Donald Trump was elected after running a campaign that sowed division. It began with the accusation that Mexicans were sending “rapists and drug dealers” and continued with attacks on Muslims, the press, the courts, “political correctness.” To some this aggressive speech was refreshing, stating openly what they had long believed but were afraid to vocalize. Others, like the KKK and other white supremacist organizations, openly celebrated that at last their hateful ideology was becoming mainstream.
Now, I am not saying that Donald Trump is the Devil, but I am saying that Donald Trump is doing the Devil’s work. Because the Devil’s work is to accuse and slander, skills Donald Trump has mastered.
But Donald Trump is not alone. Since the election, and particularly since the inauguration, liberals have responded to the provocations of the Trump administration by pointing accusing fingers not only at Trump, but against those who support him. It may be argued that their anger is righteous, but we must also concede that the result of this anger is not righteousness but more anger and more provocation. An eye for an eye leaves the whole world blind. If Donald Trump’s opponents are able to succeed in ending his presidency, it will not heal the division.
In a secular society like the United States, few are willing to consider national political and social problems in spiritual or religious terms. But it is clear that the strategies employed to solve these problems do exactly the opposite. Can we concede that peace cannot be restored or created by vanquishing our opponents? If so, then we may consider an alternative strategy.
Here, Christian theology comes to the rescue. The narrative that begins with the rebellion of humanity against the love of God, that sows division, ends with unity. The climax of the Christian story of salvation is the death and resurrection of Christ. The consequence of that event is that Christ has overcome death and division and restored the unity of man and God by restoring the love relationship. Theologically, this is accomplished by the death of the human spirit of division and rebirth in God’s Spirit of love and unity. That’s what Jesus means when he tells Nicodemus, “You must be born again.”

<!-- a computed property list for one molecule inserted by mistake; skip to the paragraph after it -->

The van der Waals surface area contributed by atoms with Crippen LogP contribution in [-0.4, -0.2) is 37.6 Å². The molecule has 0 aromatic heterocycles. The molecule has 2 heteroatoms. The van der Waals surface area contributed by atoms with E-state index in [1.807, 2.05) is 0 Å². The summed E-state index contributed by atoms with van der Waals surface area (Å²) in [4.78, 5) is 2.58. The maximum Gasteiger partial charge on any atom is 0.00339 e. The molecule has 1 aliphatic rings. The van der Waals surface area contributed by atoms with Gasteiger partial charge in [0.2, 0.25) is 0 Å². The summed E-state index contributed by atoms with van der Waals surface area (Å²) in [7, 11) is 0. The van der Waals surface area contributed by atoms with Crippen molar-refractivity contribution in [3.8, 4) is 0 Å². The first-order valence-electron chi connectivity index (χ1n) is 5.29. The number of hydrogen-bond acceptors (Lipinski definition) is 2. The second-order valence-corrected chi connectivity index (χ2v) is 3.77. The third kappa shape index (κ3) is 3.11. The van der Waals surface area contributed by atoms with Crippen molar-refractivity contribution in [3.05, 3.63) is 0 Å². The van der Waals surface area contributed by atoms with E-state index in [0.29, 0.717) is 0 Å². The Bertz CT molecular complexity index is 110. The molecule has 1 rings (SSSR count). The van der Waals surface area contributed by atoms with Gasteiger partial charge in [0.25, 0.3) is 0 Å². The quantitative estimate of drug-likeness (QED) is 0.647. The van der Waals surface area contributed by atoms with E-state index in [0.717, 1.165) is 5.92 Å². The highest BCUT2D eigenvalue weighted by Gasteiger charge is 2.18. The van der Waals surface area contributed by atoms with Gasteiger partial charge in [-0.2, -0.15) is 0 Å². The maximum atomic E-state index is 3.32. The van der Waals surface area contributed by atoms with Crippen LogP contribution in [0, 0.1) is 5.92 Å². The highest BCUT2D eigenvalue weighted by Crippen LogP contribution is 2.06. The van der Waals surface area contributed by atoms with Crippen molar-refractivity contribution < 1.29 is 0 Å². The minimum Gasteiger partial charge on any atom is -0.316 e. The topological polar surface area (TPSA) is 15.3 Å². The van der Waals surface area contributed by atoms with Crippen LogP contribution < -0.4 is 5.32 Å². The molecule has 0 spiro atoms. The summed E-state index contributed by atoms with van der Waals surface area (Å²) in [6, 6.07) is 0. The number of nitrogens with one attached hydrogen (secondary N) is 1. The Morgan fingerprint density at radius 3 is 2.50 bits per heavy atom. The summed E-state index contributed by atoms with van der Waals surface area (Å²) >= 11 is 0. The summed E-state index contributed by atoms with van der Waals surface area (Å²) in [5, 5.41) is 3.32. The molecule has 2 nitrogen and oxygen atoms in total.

The biblical Christian outlook is that it is only by the death of our separateness can we be restored to union with God. When we become Christians, we receive the Spirit of Christ. There is only one Spirit of Christ. The result is that those who are living in Christ are all one, and the sign of that unity is the self-giving self-sacrificing love that Jesus modeled on the cross. When John writes “God is love,” he says implicitly that wherever self-denying self-sacrificing love is evident in the world, God is visible. And Jesus himself says that this is how his followers can be identified.
When Mohandas Gandhi was leading Satyagraha (truth war) against British rule in India, it was not difficult for him to find many willing to risk their well-being in violent revolution. It is perhaps symptomatic of the fall from grace that the human heart tends more toward vengeance than justice. But Gandhi insisted that no one could be his follower who did not surrender their inner urge to violence, even in thought. It is not enough to be nonviolent when one is incapable of mounting violent resistance. True nonviolence requires a nonviolence of the heart: a tendency to love and compassion rather than anger and punishment. The strength of Gandhi’s nonviolence was that even if he had the power to vanquish the British by force, he would rather have reached out in brotherhood. This is the Christian way.
And this must be our way. The truth is, the image of God is in all of us. We must learn to recognize that image in everyone we encounter. It is not likely that we will ever achieve substantial agreement on politics, but it is possible for us to love each other even if we disagree. South Africa in the time of apartheid could not have been any more divided. One way that President Nelson Mandela helped to heal that division was by reaching out to his opponents to work on projects they could agree on. “If you want to make peace with your enemy, you have to work with your enemy. Then he becomes your partner.”
I don’t think we should expect instant reciprocation. We may in fact receive violence in return for our love. But we must never give in to violence. We must have the courage to receive the blows of the enemy, knowing that our suffering will be the instrument that will save us both.
The alternative is to continue to divide. And this is the work of the one who creates division.